Why do Catholics pray repetitive prayers using Prayer beads called the rosary?
Thanks for your responses!
Why do Catholics pray repetitive prayers using Prayer beads called the rosary?
The Rosary is a meditative device the evolved from the time when monks would pray the psalms.
Catholics are meditating while they are reciting the Rosary, they are not focusing on either the Hail Mary or the Our Father.
It a meditation on the life of Christ.
It’s calming, and easy for anyone to accomplish.
First, repetitive prayer is pleasing to God. Hence the angels in Revelation:
"Each of the four living creatures had six wings and was covered with eyes all around, even under its wings. Day and night they never stop saying: “‘Holy, holy, holy is the Lord God Almighty,’ who was, and is, and is to come.”
The admonition on “vain and repetitious prayer” is referring to 1 Kings 18:26-28:
“And they took the bullock which was given them, and they dressed it, and called on the name of Baal from morning even until noon, saying, O Baal, hear us. But there was no voice, nor any that answered. And they leaped upon the altar which was made. And it came to pass at noon, that Elijah mocked them, and said, Cry aloud: for he is a god; either he is talking, or he is pursuing, or he is in a journey, or peradventure he sleepeth, and must be awaked. And they cried aloud, and cut themselves after their manner with knives and lancets, till the blood gushed out upon them.”
The pagans would show how powerful they were by repeatedly calling the names of their gods hour after hour until one of the gods responded. That is what they mean by “vain, repetitious prayer.”
The Rosary came to us from St. Dominic, who received an apparition of the Blessed Virgin Mary, who told Dominic to pray this for the conversion of heretics.
Well, one of those repetitive prayers is the one Jesus Himself gave us and indeed taught and told us to pray --the Our Father.
The Hail Mary is very scriptural --the first part is directly from Luke : Hail full of grace, the Lord is with thee (the angel’s salutation); "blessed are you among women and blest is the fruit of your womb (Jesus) --the greeting of Mary by Elizabeth.
The second part “Holy Mary, Mother of God” is directed at Jesus (the Son of Mary and Son of the Father, therefore God). finally a plea to join with us in prayer for as St James tells us, the prayers of the righteous are powerful " Pray for us sinners now and at the hour of our death". Surely all of us on earth should be praying for our brothers and sisters.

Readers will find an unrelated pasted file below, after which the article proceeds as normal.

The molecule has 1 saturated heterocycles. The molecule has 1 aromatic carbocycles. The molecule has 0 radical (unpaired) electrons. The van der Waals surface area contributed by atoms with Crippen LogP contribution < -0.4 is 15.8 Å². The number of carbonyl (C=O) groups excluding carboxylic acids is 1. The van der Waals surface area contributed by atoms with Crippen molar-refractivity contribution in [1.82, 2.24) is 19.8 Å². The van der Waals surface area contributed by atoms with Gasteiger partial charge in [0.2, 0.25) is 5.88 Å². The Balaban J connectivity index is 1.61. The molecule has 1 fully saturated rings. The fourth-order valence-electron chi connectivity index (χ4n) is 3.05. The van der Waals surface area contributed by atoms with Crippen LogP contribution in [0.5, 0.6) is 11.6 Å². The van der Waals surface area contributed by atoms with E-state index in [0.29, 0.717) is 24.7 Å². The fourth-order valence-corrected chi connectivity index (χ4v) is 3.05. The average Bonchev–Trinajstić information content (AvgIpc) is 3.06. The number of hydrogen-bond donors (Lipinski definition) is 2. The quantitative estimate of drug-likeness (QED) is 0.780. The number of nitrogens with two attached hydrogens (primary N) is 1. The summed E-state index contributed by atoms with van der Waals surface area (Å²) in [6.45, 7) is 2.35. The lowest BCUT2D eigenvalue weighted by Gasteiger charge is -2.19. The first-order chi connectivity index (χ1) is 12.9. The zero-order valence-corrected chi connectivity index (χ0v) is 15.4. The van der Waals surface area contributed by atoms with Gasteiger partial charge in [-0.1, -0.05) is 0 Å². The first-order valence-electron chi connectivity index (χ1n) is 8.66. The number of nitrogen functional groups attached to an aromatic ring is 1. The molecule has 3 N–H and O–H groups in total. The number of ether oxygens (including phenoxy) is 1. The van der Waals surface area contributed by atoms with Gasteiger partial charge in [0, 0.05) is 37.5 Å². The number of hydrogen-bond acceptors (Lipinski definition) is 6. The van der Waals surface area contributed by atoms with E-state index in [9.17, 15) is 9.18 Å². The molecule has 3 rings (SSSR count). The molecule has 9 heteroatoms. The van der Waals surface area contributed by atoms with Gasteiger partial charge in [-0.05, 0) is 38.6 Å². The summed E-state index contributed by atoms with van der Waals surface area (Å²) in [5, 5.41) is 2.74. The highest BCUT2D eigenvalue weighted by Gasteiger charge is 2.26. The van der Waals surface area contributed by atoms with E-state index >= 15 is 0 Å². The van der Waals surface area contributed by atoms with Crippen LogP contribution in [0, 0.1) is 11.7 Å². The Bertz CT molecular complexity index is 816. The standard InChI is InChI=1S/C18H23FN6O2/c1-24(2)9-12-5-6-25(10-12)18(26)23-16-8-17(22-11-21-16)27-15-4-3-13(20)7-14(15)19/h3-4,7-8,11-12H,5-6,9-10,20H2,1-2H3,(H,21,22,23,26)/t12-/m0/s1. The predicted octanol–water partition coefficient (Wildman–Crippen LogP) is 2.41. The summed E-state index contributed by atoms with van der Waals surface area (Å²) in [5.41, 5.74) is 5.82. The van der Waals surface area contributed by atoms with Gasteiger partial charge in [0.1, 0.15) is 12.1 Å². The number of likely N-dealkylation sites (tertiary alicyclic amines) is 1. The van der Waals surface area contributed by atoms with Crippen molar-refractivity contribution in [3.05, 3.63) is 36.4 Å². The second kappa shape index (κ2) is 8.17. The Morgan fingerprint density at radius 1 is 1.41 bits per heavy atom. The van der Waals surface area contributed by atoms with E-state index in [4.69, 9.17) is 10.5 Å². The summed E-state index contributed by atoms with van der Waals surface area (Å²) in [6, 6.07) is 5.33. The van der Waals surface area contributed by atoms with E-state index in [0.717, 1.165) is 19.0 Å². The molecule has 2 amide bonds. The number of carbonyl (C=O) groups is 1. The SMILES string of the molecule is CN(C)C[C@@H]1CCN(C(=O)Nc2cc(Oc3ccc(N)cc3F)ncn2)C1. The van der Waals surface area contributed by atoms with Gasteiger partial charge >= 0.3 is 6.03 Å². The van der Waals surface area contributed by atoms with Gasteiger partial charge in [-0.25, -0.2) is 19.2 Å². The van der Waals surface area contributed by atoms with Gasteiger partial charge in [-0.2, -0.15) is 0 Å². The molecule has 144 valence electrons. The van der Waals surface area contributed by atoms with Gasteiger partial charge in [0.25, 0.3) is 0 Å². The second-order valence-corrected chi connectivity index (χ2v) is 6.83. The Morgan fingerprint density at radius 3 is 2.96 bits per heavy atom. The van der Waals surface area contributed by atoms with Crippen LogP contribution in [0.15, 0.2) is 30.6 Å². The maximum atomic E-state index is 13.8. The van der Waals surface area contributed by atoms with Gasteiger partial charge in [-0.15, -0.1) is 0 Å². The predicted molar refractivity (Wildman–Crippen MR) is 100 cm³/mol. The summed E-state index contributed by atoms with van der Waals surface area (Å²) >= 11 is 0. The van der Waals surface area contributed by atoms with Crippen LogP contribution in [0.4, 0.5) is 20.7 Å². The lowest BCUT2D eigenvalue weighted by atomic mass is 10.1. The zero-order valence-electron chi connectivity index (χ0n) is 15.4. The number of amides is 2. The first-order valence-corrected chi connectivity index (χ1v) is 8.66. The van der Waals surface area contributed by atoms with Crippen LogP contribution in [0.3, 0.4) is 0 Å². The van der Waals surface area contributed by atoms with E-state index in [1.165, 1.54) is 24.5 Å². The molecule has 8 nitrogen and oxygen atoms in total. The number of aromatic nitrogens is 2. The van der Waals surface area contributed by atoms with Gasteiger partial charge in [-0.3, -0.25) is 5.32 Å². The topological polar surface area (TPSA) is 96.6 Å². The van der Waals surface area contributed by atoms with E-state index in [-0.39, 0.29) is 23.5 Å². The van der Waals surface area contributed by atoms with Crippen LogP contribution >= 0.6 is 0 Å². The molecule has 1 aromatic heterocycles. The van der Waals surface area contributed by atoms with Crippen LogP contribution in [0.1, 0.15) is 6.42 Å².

Another prayer is the Glory be, and it is Trinitarian: Glory be to the Father, and to the Son, and to the Holy Spirit. . .as it was in the beginning, is now, and ever shall be, world without end. A prayer of praise and honor to the Trinity.
The ‘beginning’ of the rosary is the Apostles’ Creed. . .which Christians hold ‘in common’. The rosary then contains an our Father and three Hail Marys (traditionally said while meditating on the acts of respectively faith, hope, and charity), and a Glory Be.
Then five decades are said. Each starts with the Our Father, has 10 Hail Marys (all of which you note revolve around Jesus, ‘the fruit of thy womb’ and request prayers for sinners, and end with the Glory Be.
Each decade involves meditation on a mystery --the five Joyful (The annunciation, the Visitation, the Nativity, the presentation of the infant Jesus, and the finding of the Child Jesus in the temple), the five Sorrowful (The agony in the garden, the Scourging at the pillar, the Crowning of thorns, the carrying of the Cross, and the Crufixion), the Five Glorious (The Resurrection, the Ascension, the Descent of the Holy Spirit, the Assumption (which prefigures the time when all of us will become, as promised by Christ, united in our souls and bodies in eternity), and the Coronation (which again is about Christ because if a woman is a Queen in Davidic teaching, it is only because her SON is the King, and therefore Mary’s crowning as Queen is solely because her son JESUS is our King); finally the five luminous mysteries given to us by Pope St John Paul II which are all specifically about the ministry of Our Lord on Earth --the Baptism in the Jordan, the Wedding at Cana, the Proclamation of the Kingdom, the Transfiguration, and the Institution of the Eucharist’.